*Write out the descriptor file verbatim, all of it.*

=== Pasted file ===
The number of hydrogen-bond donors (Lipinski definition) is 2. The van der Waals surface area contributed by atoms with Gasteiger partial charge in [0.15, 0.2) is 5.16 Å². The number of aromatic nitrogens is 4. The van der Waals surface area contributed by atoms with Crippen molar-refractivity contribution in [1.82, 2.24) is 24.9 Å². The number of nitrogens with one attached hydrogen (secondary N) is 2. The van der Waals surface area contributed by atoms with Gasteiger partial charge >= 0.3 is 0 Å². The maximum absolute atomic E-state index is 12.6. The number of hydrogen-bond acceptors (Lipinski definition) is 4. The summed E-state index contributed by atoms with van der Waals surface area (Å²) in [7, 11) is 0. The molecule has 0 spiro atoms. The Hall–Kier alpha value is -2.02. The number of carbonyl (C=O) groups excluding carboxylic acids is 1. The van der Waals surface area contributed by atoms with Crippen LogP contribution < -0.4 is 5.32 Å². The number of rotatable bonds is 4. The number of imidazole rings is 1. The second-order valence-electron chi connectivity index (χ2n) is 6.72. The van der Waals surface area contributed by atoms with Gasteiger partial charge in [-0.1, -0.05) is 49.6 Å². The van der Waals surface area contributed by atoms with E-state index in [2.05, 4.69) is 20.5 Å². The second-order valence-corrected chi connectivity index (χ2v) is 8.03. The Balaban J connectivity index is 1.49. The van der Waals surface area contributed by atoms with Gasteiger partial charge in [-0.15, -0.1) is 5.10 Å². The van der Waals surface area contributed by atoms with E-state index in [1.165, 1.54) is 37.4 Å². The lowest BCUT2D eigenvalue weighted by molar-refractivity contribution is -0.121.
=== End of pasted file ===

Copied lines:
The number of hydrogen-bond donors (Lipinski definition) is 2. The van der Waals surface area contributed by atoms with Gasteiger partial charge in [0.15, 0.2) is 5.16 Å². The number of aromatic nitrogens is 4. The van der Waals surface area contributed by atoms with Crippen molar-refractivity contribution in [1.82, 2.24) is 24.9 Å². The number of nitrogens with one attached hydrogen (secondary N) is 2. The van der Waals surface area contributed by atoms with Gasteiger partial charge >= 0.3 is 0 Å². The maximum absolute atomic E-state index is 12.6. The number of hydrogen-bond acceptors (Lipinski definition) is 4. The summed E-state index contributed by atoms with van der Waals surface area (Å²) in [7, 11) is 0. The molecule has 0 spiro atoms. The Hall–Kier alpha value is -2.02. The number of carbonyl (C=O) groups excluding carboxylic acids is 1. The van der Waals surface area contributed by atoms with Crippen LogP contribution < -0.4 is 5.32 Å². The number of rotatable bonds is 4. The number of imidazole rings is 1. The second-order valence-electron chi connectivity index (χ2n) is 6.72. The van der Waals surface area contributed by atoms with Gasteiger partial charge in [-0.1, -0.05) is 49.6 Å². The van der Waals surface area contributed by atoms with E-state index in [2.05, 4.69) is 20.5 Å². The second-order valence-corrected chi connectivity index (χ2v) is 8.03. The Balaban J connectivity index is 1.49. The van der Waals surface area contributed by atoms with Gasteiger partial charge in [-0.15, -0.1) is 5.10 Å². The van der Waals surface area contributed by atoms with E-state index in [1.165, 1.54) is 37.4 Å². The lowest BCUT2D eigenvalue weighted by molar-refractivity contribution is -0.121.